Lehman declined to comment beyond a statement saying that Greenhorn "cherry picks" and misconstrues information and that Doody is an utter fake. But an analyst for Leonard, Bernstein, Henry, James, Merrill and Jones noted that Lehman's price has already declined from a high of nearly $80 in July 2007 to a recent close just above $30. "We are underweight financials, but Lehman is Lehman, an indefatigable fighter with dozens of projects to raise capital, and I wouldn't bet against the stock today."
See "Making Trouble for Lehman: Bank Fights an Investor Trying to Drive Down Its Stock" by Louise Story in The New York Times, Wednesday, June 4, 2008 p. C1.
"So Jenny, where have you been?" asked my mother, who is kind enough to read my posts.
"Here in Pasadena, Mom."
"No really, Jen. There haven't been any blogs from you...."
Nailed. Darnit. My mother, of course, was right. I haven't been to Mongolia, nor have I ridden a camel, nor engaged in a Dalian-ce about poetry with any number of English translators. No collages of word or art. No clever sestinas under leaf. I simply--without better excuse--stopped posting when I lost my computer hard drive. Computer Kaput put a crimp (and that, Word Wonks, is litotes, a.k.a. "understatement") in both my will and my ability to blog!
Luckily, I can always make use of extra time, so I dragged my family to Casual Fridays at Walt Disney Concert Hall, for the West Coast premiere of Los Angeles Philharmonic Music Director Esa Pekka Salonen's own First Piano Concerto.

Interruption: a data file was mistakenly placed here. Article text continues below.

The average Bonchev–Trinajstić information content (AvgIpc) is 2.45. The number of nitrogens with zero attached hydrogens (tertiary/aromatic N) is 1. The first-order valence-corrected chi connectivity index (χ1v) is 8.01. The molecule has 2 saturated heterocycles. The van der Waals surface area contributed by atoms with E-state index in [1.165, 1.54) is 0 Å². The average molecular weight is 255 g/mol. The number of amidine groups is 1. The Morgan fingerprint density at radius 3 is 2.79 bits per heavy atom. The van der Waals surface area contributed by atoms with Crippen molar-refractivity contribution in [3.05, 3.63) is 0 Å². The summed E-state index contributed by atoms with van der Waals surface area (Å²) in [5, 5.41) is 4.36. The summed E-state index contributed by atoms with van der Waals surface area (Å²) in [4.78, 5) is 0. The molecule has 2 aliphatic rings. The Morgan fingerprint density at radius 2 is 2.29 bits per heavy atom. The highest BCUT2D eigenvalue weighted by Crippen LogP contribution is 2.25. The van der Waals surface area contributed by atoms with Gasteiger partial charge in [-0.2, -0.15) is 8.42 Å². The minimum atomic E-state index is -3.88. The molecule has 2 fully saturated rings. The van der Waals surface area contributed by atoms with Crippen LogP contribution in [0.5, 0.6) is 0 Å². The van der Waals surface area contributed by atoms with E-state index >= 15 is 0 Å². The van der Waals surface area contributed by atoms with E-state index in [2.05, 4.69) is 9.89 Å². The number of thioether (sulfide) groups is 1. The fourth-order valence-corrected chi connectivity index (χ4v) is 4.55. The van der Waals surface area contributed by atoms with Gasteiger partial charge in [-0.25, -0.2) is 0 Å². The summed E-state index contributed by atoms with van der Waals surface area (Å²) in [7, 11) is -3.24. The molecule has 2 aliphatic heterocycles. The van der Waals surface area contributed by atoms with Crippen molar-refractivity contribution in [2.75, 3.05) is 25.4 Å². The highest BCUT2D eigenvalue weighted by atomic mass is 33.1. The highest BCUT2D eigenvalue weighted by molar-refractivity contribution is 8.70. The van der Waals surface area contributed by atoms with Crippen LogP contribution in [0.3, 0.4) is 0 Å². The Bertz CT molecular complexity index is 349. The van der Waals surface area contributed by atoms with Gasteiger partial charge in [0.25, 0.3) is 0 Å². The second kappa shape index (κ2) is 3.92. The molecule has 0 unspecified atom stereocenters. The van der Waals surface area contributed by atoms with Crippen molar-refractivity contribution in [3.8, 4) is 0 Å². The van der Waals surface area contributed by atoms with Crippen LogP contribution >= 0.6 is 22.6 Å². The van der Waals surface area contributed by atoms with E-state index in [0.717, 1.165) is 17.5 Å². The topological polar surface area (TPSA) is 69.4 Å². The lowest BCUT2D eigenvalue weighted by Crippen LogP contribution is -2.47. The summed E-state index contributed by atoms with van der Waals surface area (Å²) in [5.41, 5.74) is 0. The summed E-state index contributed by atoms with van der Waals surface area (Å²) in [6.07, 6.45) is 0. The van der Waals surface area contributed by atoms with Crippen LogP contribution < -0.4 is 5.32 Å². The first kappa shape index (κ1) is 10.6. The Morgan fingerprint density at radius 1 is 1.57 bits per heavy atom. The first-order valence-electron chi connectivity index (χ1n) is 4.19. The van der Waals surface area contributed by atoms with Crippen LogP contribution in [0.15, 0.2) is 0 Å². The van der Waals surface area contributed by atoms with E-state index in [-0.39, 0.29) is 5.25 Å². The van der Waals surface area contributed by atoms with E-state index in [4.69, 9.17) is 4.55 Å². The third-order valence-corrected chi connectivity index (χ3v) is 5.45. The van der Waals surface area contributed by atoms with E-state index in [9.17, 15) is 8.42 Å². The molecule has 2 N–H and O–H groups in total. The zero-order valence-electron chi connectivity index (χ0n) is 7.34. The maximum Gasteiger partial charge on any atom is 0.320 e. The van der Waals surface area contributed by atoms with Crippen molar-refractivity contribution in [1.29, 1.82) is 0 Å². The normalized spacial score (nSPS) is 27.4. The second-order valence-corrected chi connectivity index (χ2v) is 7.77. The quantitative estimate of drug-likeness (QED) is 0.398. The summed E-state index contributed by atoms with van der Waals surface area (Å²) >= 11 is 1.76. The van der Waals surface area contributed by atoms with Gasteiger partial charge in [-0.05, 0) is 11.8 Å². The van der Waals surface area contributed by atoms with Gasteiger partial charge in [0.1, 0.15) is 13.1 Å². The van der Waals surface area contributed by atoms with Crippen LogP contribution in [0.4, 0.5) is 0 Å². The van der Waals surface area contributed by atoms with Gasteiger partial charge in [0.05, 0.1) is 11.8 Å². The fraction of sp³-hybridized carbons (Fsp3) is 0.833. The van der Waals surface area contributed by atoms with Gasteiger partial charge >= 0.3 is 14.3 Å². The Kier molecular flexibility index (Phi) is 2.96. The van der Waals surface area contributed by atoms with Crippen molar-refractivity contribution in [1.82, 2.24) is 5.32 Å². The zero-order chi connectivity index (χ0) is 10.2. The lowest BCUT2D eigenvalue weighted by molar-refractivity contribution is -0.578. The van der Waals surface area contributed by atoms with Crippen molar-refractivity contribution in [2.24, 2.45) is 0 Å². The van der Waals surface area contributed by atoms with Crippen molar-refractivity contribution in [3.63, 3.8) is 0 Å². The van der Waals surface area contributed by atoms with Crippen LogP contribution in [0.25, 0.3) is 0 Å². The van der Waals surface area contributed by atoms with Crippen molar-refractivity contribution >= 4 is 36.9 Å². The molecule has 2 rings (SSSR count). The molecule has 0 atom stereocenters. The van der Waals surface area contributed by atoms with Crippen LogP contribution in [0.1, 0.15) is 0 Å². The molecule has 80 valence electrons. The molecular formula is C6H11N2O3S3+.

The Casual Fridays series is a brilliant invention for writers who like their music with a heavy dose of words. After the concert, you can either meet the musicians for a drink at the bar or sit down closer to the stage where the conductor and soloist hang around to answer audience questions. Heaven!
This past Friday, Israeli pianist Yefim Bronfman and composer/conductor Salonen fielded questions on their friendship, composing, and the difference between music and language. Here, slighly-paraphrased, is Salonen's own personal myth on the origin of music....
The Origin of Music
This may or may not be true, but I like to imagine it is, because it could be. In Prehistoric Times, even before early humans, music and language were the same thing. Then in hunter-gatherer times, in the tribes, words became more precise depictions and they separated. So music has remained the Language of Things We Can't Speak About.
Is poetry then, I wonder, our way of rejoining what was set asunder?
Thank you, Esa Pekka.
The following Tune of “affection and sorrow” was written by the Song dynasty poet Yan Jidao:
Tune: Ruan Lang Gui, affection and sorrow
By Yan Jidao
My fragrance the same
as we first met
Not so your love
fading since the day you left
few lines in spring
fewer words in fall.
Phoenix blanket cold
Pair pillows gone
And I alone with my sorrow and whiskey